Lifting the veil on conflict, culture and politics
Ahead of Lisbon, soul-searching in Pakistan
For all of former Pakistan President General Pervez Musharraf’s faults, the one thing you would have to give him credit for is the emergence of a free press. It’s every bit as fearless, and questioning as its counterpart across the border in India, sometimes even stepping over the line, as some complain.
Indeed east of the Suez, and perhaps all the way to Japan, it would be hard to find a media that is as unrestrained as in India and Pakistan, which is even more remarkable in the case of Pakistan given the threat posed by a deadly militancy.
And so in the run-up to the Lisbon summit where NATO leaders will decide, among other things, the way forward in Afghanistan, a few Pakistanis have spoken forcefully. They touch upon Pakistan’s role as a conflicted ally in the war there and the extreme danger that the state itself faces now because of its refusal, or inability to break ranks with militant organisations. More striking, they challenge some long-held beliefs relating to India and Pakistan, in ways you would think was unthinkable.
One of them is an influential Pakistani newspaper editor, who according to Arnaud de Borchgrave in a piece carried by the Atlantic Council, has just made the rounds of Washington, delivering a stunning indictment of some of the players involved in the Afghan conflict. He can’t be named and his comments were off-the-record, but meant for public use, Borchgrave says.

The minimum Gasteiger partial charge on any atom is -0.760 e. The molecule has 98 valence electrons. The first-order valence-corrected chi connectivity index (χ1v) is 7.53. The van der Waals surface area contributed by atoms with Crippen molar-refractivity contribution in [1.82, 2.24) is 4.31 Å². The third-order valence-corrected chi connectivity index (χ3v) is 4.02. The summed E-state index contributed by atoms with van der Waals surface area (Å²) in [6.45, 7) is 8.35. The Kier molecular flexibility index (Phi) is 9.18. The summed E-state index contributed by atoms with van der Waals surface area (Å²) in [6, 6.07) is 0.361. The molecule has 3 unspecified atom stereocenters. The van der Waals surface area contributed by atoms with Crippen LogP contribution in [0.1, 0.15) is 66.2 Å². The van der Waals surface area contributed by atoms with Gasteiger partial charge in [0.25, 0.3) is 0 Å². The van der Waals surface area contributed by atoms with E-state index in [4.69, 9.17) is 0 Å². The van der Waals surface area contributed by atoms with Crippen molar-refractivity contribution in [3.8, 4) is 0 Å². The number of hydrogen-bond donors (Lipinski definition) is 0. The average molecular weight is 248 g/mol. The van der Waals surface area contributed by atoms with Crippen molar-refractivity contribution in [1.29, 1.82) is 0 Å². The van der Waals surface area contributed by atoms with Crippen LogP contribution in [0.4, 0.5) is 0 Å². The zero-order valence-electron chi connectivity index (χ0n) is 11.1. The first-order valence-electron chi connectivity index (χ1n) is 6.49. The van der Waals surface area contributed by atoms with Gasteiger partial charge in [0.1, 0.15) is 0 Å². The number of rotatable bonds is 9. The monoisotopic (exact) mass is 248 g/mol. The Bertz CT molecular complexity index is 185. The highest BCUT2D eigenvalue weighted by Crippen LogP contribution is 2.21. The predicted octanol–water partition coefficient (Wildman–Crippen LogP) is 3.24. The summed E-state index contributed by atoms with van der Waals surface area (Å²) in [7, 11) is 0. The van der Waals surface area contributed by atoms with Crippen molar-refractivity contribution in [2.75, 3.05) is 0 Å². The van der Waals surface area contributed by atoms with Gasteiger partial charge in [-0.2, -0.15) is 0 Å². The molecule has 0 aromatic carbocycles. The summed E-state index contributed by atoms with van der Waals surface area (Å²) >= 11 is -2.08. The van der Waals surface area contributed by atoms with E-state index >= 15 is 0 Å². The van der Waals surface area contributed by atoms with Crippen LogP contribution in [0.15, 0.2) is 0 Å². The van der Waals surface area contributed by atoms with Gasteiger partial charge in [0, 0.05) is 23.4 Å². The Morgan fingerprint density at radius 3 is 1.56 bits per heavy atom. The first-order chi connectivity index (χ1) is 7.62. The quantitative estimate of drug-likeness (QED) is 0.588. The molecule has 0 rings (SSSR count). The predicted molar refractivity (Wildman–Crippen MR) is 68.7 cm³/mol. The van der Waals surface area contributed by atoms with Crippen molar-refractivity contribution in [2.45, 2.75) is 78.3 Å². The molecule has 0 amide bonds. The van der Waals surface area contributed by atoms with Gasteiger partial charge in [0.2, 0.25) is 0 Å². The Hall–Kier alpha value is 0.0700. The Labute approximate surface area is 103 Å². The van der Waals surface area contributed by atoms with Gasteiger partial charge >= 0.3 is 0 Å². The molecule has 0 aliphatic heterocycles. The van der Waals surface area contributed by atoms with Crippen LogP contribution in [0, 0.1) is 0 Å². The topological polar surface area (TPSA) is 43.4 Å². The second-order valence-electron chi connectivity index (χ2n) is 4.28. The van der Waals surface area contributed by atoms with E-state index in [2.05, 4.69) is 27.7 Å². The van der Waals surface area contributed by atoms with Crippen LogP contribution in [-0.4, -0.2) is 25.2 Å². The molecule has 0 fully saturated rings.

He has listed some of them, and I can do no better than sum them up here, given they speak so directly to the issues at the heart of a troubled region.
- All four wars between India and Pakistan (1947, 1965, 1971 and 1999) were provoked by Pakistan.
– There is no Indian threat to Pakistan, except for what is manufactured by Pakistan’s Inter-Service Intelligence agency.
– Washington says Pakistan must do more to flesh out insurgent safe havens in the Federally Administered Tribal Areas. As long as the Taliban were the illegitimate children of ISI that was possible. But Taliban are now the enemies of Pakistan, irrespective of whether they are Pakistani Taliban or Afghan Taliban. Assets have become liabilities. We’ve lost 3,000 Pakistani military KIA (killed in action) All the jihadist terrorist organizations were created by Pakistan — and they have now turned against us.
– Pakistan has a big stake in Afghanistan. And America’s own exit strategy is entirely dependent on Pakistan. Our army has a chokehold on your supply lines through Pakistan. And Pakistan wants to be the U.S. proxy in Afghanistan. ISI wants to make sure Pakistan doesn’t become a liability in Afghanistan.
Borchgrave quotes the Pakistani journalist as saying that the attacks on trucks carrying supplies for NATO were the work of the ISI, although they were made to look like Taliban guerrillas had carried them out. The idea was obviously to show to the Americans they couldn’t operate in Afghanistan without Pakistani support. Yes, anti-Americanism is rife in Pakistan and it has been that way since Washington turned away from region once the covert war it fought against the Soviet occupation of Afghanistan with the help of Pakistan was over. But at the same time, the one thing a large number of Pakistanis want is a U.S. visa, the newspaper editor says.